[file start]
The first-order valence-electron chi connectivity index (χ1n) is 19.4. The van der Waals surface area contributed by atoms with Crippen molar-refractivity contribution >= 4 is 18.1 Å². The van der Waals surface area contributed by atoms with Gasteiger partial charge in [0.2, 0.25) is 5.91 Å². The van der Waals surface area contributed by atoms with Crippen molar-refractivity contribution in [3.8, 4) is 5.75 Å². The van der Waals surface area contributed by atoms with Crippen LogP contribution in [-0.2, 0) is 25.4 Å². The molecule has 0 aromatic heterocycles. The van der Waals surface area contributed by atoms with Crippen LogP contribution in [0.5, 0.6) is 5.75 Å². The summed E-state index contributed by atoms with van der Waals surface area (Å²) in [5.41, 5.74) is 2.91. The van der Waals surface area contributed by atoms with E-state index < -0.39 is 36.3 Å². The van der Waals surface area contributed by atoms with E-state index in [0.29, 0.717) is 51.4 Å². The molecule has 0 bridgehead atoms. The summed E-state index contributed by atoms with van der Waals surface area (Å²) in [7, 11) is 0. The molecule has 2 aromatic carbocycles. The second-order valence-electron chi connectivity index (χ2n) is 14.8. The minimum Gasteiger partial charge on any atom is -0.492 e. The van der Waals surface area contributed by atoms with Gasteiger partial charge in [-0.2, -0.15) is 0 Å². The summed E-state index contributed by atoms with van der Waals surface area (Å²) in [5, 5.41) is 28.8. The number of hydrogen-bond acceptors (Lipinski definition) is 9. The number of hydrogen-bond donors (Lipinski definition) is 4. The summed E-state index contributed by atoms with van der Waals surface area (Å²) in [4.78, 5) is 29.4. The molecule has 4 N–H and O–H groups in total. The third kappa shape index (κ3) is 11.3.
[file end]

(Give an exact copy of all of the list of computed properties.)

The first-order valence-electron chi connectivity index (χ1n) is 19.4. The van der Waals surface area contributed by atoms with Crippen molar-refractivity contribution >= 4 is 18.1 Å². The van der Waals surface area contributed by atoms with Gasteiger partial charge in [0.2, 0.25) is 5.91 Å². The van der Waals surface area contributed by atoms with Crippen molar-refractivity contribution in [3.8, 4) is 5.75 Å². The van der Waals surface area contributed by atoms with Crippen LogP contribution in [-0.2, 0) is 25.4 Å². The molecule has 0 aromatic heterocycles. The van der Waals surface area contributed by atoms with Crippen LogP contribution in [0.5, 0.6) is 5.75 Å². The summed E-state index contributed by atoms with van der Waals surface area (Å²) in [5.41, 5.74) is 2.91. The van der Waals surface area contributed by atoms with E-state index < -0.39 is 36.3 Å². The van der Waals surface area contributed by atoms with E-state index in [0.29, 0.717) is 51.4 Å². The molecule has 0 bridgehead atoms. The summed E-state index contributed by atoms with van der Waals surface area (Å²) in [7, 11) is 0. The molecule has 2 aromatic carbocycles. The second-order valence-electron chi connectivity index (χ2n) is 14.8. The minimum Gasteiger partial charge on any atom is -0.492 e. The van der Waals surface area contributed by atoms with Gasteiger partial charge in [-0.2, -0.15) is 0 Å². The summed E-state index contributed by atoms with van der Waals surface area (Å²) in [5, 5.41) is 28.8. The number of hydrogen-bond acceptors (Lipinski definition) is 9. The number of hydrogen-bond donors (Lipinski definition) is 4. The summed E-state index contributed by atoms with van der Waals surface area (Å²) in [4.78, 5) is 29.4. The molecule has 4 N–H and O–H groups in total. The third kappa shape index (κ3) is 11.3.